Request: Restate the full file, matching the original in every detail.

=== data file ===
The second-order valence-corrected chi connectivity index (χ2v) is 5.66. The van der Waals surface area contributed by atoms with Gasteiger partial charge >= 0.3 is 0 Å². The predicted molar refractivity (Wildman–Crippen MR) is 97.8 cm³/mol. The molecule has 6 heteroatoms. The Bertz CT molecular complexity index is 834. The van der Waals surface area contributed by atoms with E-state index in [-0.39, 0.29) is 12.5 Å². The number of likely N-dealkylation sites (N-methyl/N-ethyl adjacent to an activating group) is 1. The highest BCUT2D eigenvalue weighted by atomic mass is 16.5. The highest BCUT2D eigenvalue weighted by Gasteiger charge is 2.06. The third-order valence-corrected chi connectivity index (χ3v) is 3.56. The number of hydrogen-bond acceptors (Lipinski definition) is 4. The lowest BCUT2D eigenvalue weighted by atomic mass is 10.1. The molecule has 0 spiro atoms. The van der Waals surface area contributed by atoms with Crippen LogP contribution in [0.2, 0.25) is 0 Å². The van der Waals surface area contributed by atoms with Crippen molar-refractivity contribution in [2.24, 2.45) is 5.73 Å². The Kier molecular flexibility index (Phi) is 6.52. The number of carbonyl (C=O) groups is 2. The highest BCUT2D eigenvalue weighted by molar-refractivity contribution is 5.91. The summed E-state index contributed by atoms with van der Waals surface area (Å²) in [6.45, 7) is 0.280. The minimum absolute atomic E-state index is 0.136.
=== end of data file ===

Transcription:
The second-order valence-corrected chi connectivity index (χ2v) is 5.66. The van der Waals surface area contributed by atoms with Gasteiger partial charge >= 0.3 is 0 Å². The predicted molar refractivity (Wildman–Crippen MR) is 97.8 cm³/mol. The molecule has 6 heteroatoms. The Bertz CT molecular complexity index is 834. The van der Waals surface area contributed by atoms with E-state index in [-0.39, 0.29) is 12.5 Å². The number of likely N-dealkylation sites (N-methyl/N-ethyl adjacent to an activating group) is 1. The highest BCUT2D eigenvalue weighted by atomic mass is 16.5. The highest BCUT2D eigenvalue weighted by Gasteiger charge is 2.06. The third-order valence-corrected chi connectivity index (χ3v) is 3.56. The number of hydrogen-bond acceptors (Lipinski definition) is 4. The lowest BCUT2D eigenvalue weighted by atomic mass is 10.1. The molecule has 0 spiro atoms. The van der Waals surface area contributed by atoms with Crippen LogP contribution in [0.2, 0.25) is 0 Å². The van der Waals surface area contributed by atoms with Crippen molar-refractivity contribution in [2.24, 2.45) is 5.73 Å². The Kier molecular flexibility index (Phi) is 6.52. The number of carbonyl (C=O) groups is 2. The highest BCUT2D eigenvalue weighted by molar-refractivity contribution is 5.91. The summed E-state index contributed by atoms with van der Waals surface area (Å²) in [6.45, 7) is 0.280. The minimum absolute atomic E-state index is 0.136.